Natural Products Insider

MAR-APR 2019

INSIDER is the leading information source for marketers, manufacturers and formulators of dietary supplements, healthy foods and cosmeceuticals. Since 1997, INSIDER has been serving the needs of the global nutrition industry.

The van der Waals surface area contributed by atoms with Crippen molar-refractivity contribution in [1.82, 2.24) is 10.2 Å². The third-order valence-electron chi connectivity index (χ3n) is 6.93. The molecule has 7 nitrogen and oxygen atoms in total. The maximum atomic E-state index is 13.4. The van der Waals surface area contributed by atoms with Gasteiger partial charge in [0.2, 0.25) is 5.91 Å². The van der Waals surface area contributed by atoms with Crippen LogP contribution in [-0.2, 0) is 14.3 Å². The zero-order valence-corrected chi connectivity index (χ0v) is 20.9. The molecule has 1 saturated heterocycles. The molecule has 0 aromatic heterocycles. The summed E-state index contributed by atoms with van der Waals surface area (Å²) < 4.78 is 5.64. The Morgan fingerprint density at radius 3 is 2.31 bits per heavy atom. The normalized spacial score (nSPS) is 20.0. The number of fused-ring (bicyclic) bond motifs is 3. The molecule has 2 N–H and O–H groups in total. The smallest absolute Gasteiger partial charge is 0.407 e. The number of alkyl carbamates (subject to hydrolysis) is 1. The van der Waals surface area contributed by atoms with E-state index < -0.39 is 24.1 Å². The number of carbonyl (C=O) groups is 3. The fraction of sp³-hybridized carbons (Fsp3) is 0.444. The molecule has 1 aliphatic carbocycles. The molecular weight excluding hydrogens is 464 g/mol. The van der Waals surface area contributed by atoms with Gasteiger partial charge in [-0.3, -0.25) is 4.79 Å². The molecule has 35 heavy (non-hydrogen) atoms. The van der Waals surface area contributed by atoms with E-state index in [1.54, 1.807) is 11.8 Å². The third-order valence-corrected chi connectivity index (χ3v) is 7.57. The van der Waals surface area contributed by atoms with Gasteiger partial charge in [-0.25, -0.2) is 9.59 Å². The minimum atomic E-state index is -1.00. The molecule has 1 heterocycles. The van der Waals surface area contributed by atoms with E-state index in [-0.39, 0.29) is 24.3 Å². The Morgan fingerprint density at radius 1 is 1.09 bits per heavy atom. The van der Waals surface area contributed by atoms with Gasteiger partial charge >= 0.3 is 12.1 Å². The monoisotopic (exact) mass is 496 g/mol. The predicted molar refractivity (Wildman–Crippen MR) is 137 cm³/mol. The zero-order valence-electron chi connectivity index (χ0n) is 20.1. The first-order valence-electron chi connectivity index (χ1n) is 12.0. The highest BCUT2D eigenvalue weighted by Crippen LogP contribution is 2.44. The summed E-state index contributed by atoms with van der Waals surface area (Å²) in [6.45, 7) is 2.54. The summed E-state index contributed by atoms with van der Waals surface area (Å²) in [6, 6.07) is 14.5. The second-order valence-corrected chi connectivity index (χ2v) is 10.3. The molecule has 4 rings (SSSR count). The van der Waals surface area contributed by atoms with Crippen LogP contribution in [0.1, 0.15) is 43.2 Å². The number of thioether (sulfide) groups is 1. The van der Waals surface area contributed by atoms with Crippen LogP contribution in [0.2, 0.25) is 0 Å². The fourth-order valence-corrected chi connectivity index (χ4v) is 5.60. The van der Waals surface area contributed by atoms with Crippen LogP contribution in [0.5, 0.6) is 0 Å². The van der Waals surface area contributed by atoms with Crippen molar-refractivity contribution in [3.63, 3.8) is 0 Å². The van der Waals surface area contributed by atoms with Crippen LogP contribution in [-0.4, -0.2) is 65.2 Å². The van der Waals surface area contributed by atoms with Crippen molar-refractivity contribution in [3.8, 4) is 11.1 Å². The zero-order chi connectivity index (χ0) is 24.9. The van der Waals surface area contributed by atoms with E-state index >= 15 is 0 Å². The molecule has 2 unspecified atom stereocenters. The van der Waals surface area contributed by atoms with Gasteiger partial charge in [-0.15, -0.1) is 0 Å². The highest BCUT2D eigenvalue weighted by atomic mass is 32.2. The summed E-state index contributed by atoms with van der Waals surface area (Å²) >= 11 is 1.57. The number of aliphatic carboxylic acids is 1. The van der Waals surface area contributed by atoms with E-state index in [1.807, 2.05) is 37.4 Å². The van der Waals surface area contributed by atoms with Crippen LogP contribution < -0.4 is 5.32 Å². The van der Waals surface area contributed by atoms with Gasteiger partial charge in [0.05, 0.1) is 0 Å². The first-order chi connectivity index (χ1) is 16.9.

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46 INSIDER March/April 2019 The hypothetical sauce company Tasty Peanut Sauce is a young food company focused on building a name in a highly competitive marketplace. As the head of a startup, Tasty's hypothetical CEO has a hundred concerns keeping him up at night. High on his list? He's been reading about pathogen outbreaks and is well aware recalls can cost companies millions of dollars and even have resulted in executives going to jail. It's gotten so bad that he's now having nightmares about a product recall, so he calls his outside legal counsel for advice. Here's a transcript of a call where the company's hypothetical lawyer tries to help him come to terms with his fears. The Session Begins CEO: I've been having terrible nightmares about a potential recall. Am I crazy? Or is Tasty Peanut Sauce a sitting duck? Lawyer: You're not crazy. Food companies have been issuing quite a few recalls, and they're under the microscope of government agencies and plaintiffs' lawyers. I wish I could point you to a single cause to look out for, but a host of triggers are tough to avoid. You could face a recall due to mislabeling, undeclared ingredients, contamination during production, or even issues with adulterated ingredients from suppliers further down the food chain. No matter how carefully you try to avoid a recall, you may have to conduct one. The best thing you can do is to try to avoid a problem, and preemptively plan for one, so you're not taken by surprise. Preemptive Plan CEO: Where would I start if I had to deal with a recall? Lawyer: You fi rst want to discover the source, root cause and extent of the problem. That means Tasty should develop and implement a traceability program for your suppliers and ingredients. After that, you'll need to locate where your affected products have been shipped. In addition, Tasty must be able to rapidly communicate with distributors and customers. All of this is important, but ideally you want to do everything possible to not go down this path. Prevention should be your top priority, and that starts by cultivating a food-safety culture at Tasty that institutes manufacturing best practices, including monitoring facilities with spot checks to ensure safe operating procedures. CEO: Sounds like we need a plan in case we must recall our sauce. Correct? Lawyer: Absolutely. A formal recall plan is not only an essential manufacturing best practice, but it is mandated in several laws. You must have a team prepared in advance to implement the recall, and they must be well-trained on the necessary steps to execute the plan. It can't be a plan that sits in a fi le drawer. CEO: I already have so much on my plate. Do I need to drop everything to get on this? Lawyer: The coordination of the recall itself doesn't have to fall on your shoulders, although you should take the lead in planning. You can assign the overall coordination of any recall situation to a trusted senior executive. This recall manager should then identify a "recall team" made up of managers and other key personnel throughout the company who can contribute to the management or implementation of a potential recall. That said, you can't stick your head in the sand. When it comes to product safety, the buck stops with you. Test the Plan CEO: I guess we should write a plan, appoint a point person and wait. Lawyer: You can't sit back and wait for the hammer to fall. The best food companies test their response plans by conducting simulations. A table-top exercise can reveal defi ciencies in your response protocols and help familiarize the team with their roles and the procedures to be implemented in a recall. CEO: If we simulate a recall, who should be involved? Lawyer: The recall manager should decide who to keep informed as the recall unfolds. In most situations, that includes consumers, distributors and retailers, Tasty's fi nancial lenders, media outlets and regulatory bodies. Statements and key messages should be tailored to each audience, so Tasty is addressing the specifi c aspects of the recall that affect them. I suggest you turn to public relations (PR) experts with knowledge and experience in working on food recalls for help in creating and disseminating these messages, especially if it involves the use of social media, where misinformation and poorly worded responses can spread quickly and tarnish all the good work you're doing. The Mouthpiece CEO: If we have a recall, should I be prepared to be the "face" of the company? Lawyer: Not necessarily. In some cases, you can appoint a spokesperson with excellent communication skills. Depending on the scope of the recall, you might fi nd it useful to pair them Product Recall Therapy by Ronald J. Levine Legal Insights

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